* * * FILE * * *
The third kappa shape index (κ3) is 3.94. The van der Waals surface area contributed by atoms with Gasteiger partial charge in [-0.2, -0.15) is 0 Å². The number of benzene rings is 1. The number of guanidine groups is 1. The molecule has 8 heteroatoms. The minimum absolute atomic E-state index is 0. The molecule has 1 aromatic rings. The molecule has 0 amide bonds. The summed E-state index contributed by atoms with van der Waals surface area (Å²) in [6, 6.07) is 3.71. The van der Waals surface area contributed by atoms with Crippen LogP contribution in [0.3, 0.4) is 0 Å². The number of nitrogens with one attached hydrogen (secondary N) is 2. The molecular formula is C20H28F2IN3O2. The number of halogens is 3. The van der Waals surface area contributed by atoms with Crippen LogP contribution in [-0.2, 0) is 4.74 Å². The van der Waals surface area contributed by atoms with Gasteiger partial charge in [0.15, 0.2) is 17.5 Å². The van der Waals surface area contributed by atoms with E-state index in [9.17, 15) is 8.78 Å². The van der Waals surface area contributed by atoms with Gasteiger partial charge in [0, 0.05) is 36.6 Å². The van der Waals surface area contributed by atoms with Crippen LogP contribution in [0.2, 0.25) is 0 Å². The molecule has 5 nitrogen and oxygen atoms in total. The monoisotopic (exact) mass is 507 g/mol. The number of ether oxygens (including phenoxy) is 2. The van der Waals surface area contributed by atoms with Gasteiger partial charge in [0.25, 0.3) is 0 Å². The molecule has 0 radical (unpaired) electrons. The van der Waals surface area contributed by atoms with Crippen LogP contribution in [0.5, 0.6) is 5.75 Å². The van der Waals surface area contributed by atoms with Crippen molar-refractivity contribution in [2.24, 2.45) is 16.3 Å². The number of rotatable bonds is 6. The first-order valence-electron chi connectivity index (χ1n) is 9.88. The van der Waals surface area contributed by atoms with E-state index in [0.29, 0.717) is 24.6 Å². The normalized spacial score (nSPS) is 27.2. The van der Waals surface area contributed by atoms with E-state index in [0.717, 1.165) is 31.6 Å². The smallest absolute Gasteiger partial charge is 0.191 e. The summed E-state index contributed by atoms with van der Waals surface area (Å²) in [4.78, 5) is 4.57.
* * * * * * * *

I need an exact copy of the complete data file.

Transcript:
The third kappa shape index (κ3) is 3.94. The van der Waals surface area contributed by atoms with Gasteiger partial charge in [-0.2, -0.15) is 0 Å². The number of benzene rings is 1. The number of guanidine groups is 1. The molecule has 8 heteroatoms. The minimum absolute atomic E-state index is 0. The molecule has 1 aromatic rings. The molecule has 0 amide bonds. The summed E-state index contributed by atoms with van der Waals surface area (Å²) in [6, 6.07) is 3.71. The van der Waals surface area contributed by atoms with Crippen LogP contribution in [0.3, 0.4) is 0 Å². The number of nitrogens with one attached hydrogen (secondary N) is 2. The molecular formula is C20H28F2IN3O2. The number of halogens is 3. The van der Waals surface area contributed by atoms with Crippen LogP contribution in [-0.2, 0) is 4.74 Å². The van der Waals surface area contributed by atoms with Gasteiger partial charge in [0.15, 0.2) is 17.5 Å². The van der Waals surface area contributed by atoms with E-state index in [9.17, 15) is 8.78 Å². The van der Waals surface area contributed by atoms with Gasteiger partial charge in [0, 0.05) is 36.6 Å². The van der Waals surface area contributed by atoms with Crippen LogP contribution in [0.2, 0.25) is 0 Å². The molecule has 5 nitrogen and oxygen atoms in total. The monoisotopic (exact) mass is 507 g/mol. The number of ether oxygens (including phenoxy) is 2. The van der Waals surface area contributed by atoms with Gasteiger partial charge in [0.25, 0.3) is 0 Å². The molecule has 0 radical (unpaired) electrons. The van der Waals surface area contributed by atoms with Crippen LogP contribution in [0.5, 0.6) is 5.75 Å². The van der Waals surface area contributed by atoms with Crippen molar-refractivity contribution in [2.24, 2.45) is 16.3 Å². The number of rotatable bonds is 6. The first-order valence-electron chi connectivity index (χ1n) is 9.88. The van der Waals surface area contributed by atoms with E-state index in [0.29, 0.717) is 24.6 Å². The normalized spacial score (nSPS) is 27.2. The van der Waals surface area contributed by atoms with E-state index in [0.717, 1.165) is 31.6 Å². The smallest absolute Gasteiger partial charge is 0.191 e. The summed E-state index contributed by atoms with van der Waals surface area (Å²) in [4.78, 5) is 4.57.